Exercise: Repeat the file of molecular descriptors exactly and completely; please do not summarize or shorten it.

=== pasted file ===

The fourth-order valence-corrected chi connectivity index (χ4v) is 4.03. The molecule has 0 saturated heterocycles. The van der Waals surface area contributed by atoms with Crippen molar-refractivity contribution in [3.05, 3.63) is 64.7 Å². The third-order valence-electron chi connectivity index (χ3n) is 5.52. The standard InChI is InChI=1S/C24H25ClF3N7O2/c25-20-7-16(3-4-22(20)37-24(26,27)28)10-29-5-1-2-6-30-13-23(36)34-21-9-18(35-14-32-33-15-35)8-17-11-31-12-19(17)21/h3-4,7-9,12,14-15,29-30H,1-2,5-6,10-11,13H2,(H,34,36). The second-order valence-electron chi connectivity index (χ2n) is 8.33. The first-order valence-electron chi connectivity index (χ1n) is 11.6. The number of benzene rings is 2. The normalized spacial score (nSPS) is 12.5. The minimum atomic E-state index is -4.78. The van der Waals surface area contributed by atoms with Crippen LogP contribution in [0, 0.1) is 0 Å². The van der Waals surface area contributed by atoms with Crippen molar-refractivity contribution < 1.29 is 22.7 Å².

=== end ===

The fourth-order valence-corrected chi connectivity index (χ4v) is 4.03. The molecule has 0 saturated heterocycles. The van der Waals surface area contributed by atoms with Crippen molar-refractivity contribution in [3.05, 3.63) is 64.7 Å². The third-order valence-electron chi connectivity index (χ3n) is 5.52. The standard InChI is InChI=1S/C24H25ClF3N7O2/c25-20-7-16(3-4-22(20)37-24(26,27)28)10-29-5-1-2-6-30-13-23(36)34-21-9-18(35-14-32-33-15-35)8-17-11-31-12-19(17)21/h3-4,7-9,12,14-15,29-30H,1-2,5-6,10-11,13H2,(H,34,36). The second-order valence-electron chi connectivity index (χ2n) is 8.33. The first-order valence-electron chi connectivity index (χ1n) is 11.6. The number of benzene rings is 2. The normalized spacial score (nSPS) is 12.5. The minimum atomic E-state index is -4.78. The van der Waals surface area contributed by atoms with Crippen LogP contribution in [0, 0.1) is 0 Å². The van der Waals surface area contributed by atoms with Crippen molar-refractivity contribution < 1.29 is 22.7 Å².